Depending on legal basis a patent can be contested and revocation of a patent in part or in full can be requested in the Board of Appeal or Court.
Any person may file a revocation application with the Board of Appeal and request the revocation of a patent within nine months from the publication date of the notice of grant of the patent [PA § 50]. A patent can be contested on the basis of the following allegations:
- the invention does not comply with the patentability criteria [PA § 8];
- the invention is not disclosed in the description of the invention in a sufficiently clear and concise manner to enable a person skilled in the art to make the invention;
- the invention protected by the patent does not correspond to the subject matter of the invention as disclosed in the initial patent application.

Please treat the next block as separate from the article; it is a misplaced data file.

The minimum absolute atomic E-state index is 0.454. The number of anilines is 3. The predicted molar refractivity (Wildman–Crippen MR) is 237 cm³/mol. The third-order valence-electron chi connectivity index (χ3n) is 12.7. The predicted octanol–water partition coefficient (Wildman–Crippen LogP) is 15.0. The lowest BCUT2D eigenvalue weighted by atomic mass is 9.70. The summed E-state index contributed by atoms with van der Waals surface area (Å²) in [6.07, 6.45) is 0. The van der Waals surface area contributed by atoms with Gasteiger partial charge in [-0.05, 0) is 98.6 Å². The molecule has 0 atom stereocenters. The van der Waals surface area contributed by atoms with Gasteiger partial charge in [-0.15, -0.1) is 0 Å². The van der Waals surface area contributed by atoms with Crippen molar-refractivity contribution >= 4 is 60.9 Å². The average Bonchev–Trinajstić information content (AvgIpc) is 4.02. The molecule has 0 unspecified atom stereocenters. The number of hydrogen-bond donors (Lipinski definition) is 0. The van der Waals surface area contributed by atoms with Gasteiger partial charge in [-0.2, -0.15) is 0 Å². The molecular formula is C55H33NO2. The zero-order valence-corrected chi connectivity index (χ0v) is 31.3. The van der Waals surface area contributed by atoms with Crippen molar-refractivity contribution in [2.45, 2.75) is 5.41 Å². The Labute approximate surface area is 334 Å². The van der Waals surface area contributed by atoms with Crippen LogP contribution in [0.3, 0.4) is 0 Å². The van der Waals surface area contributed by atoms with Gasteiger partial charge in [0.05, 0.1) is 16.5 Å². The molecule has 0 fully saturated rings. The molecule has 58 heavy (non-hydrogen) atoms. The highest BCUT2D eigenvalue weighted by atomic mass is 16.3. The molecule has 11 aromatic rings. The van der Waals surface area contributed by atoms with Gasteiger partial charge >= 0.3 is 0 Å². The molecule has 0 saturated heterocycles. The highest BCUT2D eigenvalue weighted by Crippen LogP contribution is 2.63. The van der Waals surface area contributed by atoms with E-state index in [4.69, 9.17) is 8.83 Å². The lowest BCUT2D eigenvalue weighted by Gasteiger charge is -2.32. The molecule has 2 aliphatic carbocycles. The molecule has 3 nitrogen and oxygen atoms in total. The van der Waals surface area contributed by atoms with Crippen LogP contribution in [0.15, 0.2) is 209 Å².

Any person who finds that an invention protected by a patent does not comply with the patentability criteria may file an action with a court against the proprietor of the patent for the revocation of the patent in part or in full [PA § 49]. Filing the action is without restrictionof time. The proprietor of the patent may restrict the scope of patent protection in the course of the action if this will result in the invention complying with the requirements. If amendments are made to the patent, the proprietor of the patent must file the description of the invention and patent claims amended pursuant to the court judgement with the Patent Office and pay the state fee for making of amendments to the patent within three months after entry into force of the court judgement.